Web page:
I got that pang again the other day, the “it’s back to school time and I don’t have a job” sinking feeling in my gut. I’ve felt it too many times, often enough to have a name for it.
I am glad for the past year at home. As I’ve said before, I think I needed it. But every time someone brings up how good it is that I can be a stay-at-home mom, I’m quick to jump in with the “for now.” It’s a gut response, a primal instinct to defend the career I worked so hard to establish, a refusal to let go of dreams that have been pushed to the back burner yet again. I poured so much of myself into becoming a good teacher, and I’ve haven’t really seen that work come to fruition in the ways that I’d hoped yet. Yes, being at home is a blessing. This time with my daughter is as precious as it is irreplaceable. But those dreams haven’t gone away. It’s still hard watching my teacher friends prepare for another school year. A good friend just finished training to teach AP Literature, and while I’ve loved hearing about it, man, I’m jealous!
Disclaimer: I promised this wouldn’t turn into a “mommy blog” and I intend to keep it that way. This post will use the word “mom” a lot, and because of that I debated whether or not to share it here. I decided, yes, it applies, because it’s less about my daughter and more about how I prioritize life. That can apply to anyone, parent or not.
Not long after my daughter was born, I got an iPhone. Yes, I finally caved and joined the smart phone world. I’ll admit, it’s been nice. It’s so much easier to look things up, answer e-mails, etc, one-handed while holding a baby. Plus, Netflix kept me from going completely crazy during that first month of all-nighters.. However, the other day as I sat feeding my daughter and looking things up on my phone, I realized how easy it would be to fall into that pattern. As nice as the smart phone is, I don’t want to be that mom who’s staring at her phone all the time. I started thinking about reading. Digital books are nice and convenient, but I want to read physical, paper books now more than ever. I want my daughter to see me reading, not staring at a phone. That led me to the whole concept of leading by example. So much of my adult life has been defined by my career and my role as a wife. Entrance into motherhood seems like a good time to take another look at my life-priorities and how I spend my time. What traits do I want my daughter to see modeled in me and learn from me as she grows up? I grabbed a piece of paper (which was thankfully within arm’s reach) and started jotting down the kind of mom – the kind of person – that I want to be.
I should write something.
That thought has passed through my head multiple times over the past few *ahem* months since my last update. I’ve tried a few times. I came close to a complete post once, but nothing ever came to fruition. And yet, I still keep getting new followers and new comments on old posts, constant reminders that my blog isn’t dead yet, and I really should do something to make sure it stays that way. So here I am.
While I haven’t been writing about it, my career has been on my mind a lot lately. Gwen is over three months old. If I’d had a job this year, I’d be done with maternity leave by now. I’d be back in the classroom instead of home with her, watching her grow and change with each new day. I’m so glad I have this time with her.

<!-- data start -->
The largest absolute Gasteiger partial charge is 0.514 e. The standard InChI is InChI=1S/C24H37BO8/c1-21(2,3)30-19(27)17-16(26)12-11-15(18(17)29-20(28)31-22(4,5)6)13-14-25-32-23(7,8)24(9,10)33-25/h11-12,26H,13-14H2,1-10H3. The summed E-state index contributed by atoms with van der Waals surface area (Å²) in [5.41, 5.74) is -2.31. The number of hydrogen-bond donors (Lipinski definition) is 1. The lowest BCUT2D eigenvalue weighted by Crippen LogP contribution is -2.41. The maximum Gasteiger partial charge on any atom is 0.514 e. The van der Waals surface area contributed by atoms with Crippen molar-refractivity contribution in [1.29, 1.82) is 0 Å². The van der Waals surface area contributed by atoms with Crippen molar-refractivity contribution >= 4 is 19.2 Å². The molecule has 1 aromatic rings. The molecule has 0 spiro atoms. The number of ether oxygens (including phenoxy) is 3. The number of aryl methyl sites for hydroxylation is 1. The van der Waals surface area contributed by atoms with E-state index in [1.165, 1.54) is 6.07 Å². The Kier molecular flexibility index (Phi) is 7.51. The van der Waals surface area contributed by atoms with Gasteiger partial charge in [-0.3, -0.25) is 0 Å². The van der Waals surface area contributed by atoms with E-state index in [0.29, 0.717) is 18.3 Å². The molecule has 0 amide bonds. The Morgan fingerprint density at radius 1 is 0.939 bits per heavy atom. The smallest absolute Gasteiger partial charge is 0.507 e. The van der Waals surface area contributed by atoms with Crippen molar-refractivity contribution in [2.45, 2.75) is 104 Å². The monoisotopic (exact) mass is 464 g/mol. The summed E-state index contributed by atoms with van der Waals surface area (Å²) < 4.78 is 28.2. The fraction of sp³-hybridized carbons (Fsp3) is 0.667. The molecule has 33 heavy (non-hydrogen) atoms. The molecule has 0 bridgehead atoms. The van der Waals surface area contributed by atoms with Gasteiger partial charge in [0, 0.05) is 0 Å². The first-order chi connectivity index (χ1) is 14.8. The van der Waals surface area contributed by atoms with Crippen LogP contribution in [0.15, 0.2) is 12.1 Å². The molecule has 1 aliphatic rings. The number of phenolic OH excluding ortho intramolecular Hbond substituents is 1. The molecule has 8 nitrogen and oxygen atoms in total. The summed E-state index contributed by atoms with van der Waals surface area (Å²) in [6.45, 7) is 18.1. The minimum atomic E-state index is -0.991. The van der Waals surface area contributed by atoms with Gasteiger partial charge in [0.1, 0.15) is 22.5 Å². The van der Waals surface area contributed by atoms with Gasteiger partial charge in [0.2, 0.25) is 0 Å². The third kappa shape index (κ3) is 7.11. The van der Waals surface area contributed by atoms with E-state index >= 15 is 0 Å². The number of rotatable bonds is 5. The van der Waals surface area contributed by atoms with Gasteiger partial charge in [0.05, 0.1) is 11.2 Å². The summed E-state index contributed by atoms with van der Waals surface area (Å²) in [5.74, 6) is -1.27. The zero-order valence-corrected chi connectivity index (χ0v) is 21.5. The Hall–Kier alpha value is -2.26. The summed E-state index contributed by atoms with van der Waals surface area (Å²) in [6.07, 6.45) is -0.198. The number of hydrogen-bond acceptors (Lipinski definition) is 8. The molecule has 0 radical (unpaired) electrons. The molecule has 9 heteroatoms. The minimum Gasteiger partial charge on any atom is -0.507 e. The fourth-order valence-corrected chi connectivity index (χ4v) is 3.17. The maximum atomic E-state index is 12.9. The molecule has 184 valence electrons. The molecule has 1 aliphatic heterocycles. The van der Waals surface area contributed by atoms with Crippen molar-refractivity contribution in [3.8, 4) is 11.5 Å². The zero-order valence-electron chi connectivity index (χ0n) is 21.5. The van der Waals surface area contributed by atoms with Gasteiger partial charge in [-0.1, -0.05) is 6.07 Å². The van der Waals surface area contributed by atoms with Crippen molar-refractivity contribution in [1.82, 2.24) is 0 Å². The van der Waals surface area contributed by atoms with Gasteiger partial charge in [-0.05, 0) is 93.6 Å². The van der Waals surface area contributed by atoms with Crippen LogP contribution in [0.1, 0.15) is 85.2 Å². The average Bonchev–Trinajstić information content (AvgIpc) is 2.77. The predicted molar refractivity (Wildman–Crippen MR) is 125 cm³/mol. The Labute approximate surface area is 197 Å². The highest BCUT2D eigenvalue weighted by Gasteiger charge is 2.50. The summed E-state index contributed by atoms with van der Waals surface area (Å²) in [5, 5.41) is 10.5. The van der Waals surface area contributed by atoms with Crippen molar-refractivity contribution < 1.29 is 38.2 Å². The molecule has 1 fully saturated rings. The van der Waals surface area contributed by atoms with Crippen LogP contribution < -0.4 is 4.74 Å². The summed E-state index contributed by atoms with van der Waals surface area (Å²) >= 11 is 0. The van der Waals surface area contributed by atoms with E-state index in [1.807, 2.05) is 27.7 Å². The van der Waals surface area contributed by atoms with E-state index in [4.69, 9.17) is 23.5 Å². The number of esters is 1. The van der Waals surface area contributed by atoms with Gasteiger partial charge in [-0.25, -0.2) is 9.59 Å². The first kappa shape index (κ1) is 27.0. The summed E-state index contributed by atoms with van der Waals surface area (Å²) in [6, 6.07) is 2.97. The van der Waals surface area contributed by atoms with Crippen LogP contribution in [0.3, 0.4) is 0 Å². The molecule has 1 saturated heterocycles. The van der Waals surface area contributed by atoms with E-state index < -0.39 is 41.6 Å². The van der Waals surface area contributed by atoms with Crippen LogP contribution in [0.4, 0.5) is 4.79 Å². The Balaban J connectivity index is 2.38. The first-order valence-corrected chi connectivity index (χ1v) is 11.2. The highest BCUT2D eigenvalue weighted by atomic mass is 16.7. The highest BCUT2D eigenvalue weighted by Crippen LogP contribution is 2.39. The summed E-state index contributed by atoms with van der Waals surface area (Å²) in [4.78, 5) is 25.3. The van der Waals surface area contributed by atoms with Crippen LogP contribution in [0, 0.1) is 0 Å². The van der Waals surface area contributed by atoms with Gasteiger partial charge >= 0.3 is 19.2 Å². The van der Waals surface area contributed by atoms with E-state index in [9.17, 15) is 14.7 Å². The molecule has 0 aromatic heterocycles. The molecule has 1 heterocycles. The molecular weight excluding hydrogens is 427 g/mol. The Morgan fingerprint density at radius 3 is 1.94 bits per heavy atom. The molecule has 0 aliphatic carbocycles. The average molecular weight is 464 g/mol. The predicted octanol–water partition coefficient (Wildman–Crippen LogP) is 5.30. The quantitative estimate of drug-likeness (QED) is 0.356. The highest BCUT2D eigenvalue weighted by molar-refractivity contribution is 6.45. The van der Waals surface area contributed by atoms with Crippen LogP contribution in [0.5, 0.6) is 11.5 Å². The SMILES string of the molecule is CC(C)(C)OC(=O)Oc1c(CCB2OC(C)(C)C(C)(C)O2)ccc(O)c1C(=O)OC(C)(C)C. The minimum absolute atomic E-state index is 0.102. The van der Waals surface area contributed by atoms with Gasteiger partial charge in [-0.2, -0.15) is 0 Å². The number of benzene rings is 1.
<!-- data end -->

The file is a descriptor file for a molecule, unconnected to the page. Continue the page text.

And, if I’m honest, I’m glad I’ve had this time, period. I think back to my mental state this time last year. I was feeling the culmination of six years of sacrifice, heartache, and uncertainty – and I was a mess. I kept that mess pretty well hidden most of the time. I projected the happy, confident teacher persona that carried me so well through so many other jobs and schools. I clung to the “just keep moving forward” focus that had been my defense mechanism for so many years.
Hanging on our wall next to our wedding photos is another picture of Dan and I, taken exactly eleven years ago on Feb. 7th, 2004. It’s us on our first date – an 18 year old me in a recycled prom dress with a 20 year old Dan before he rocked his current beard-and-shaved-head style. We look so different, so young. At least in our wedding photos he’s sporting the beard.
I see that picture every day and think about the journey that began that day. We’ve been a couple for eleven years. You go through a lot of change in that much time, and we’ve seen more than our share of adventures, as you all know. Eleven years. Ten different homes in six different states. Two doctorates for him. Twelve education-related jobs for me. Four cars. Countless sleepless nights and stressed-out prayers thrown out to heaven in desperate attempts to make ends meet and find our next step.
And now, one precious little daughter.
It’s been a busy several weeks. Subbing has kept me on my toes – I haven’t worked every day, but I’m working more often than not. Most of my work comes from the neighborhood public school, which is a convenient location, but I’ve been less than impressed with the school itself. In a town of less than 3,000 people, there simply aren’t enough students to achieve a balance of attitudes. The end result is that the disruptive, disrespectful kids tend to dominate the school, creating a negative culture that often just drains me. I’ve been ignored, talked over, and sworn at on a regular basis. Not that I haven’t faced that kind of behavior before at bigger schools – I have, and much worse (at least no one here is throwing punches yet), but usually there’s also the opposite side of the coin to balance out all the negative. Usually there are good kids who band together for solidarity against the crappy attitudes and give us teachers some breathing room and hope for humanity. This school is just too small, so the handful of good kids cower in the corner or sit by in silence while their loud, obnoxious classmates overrun the school.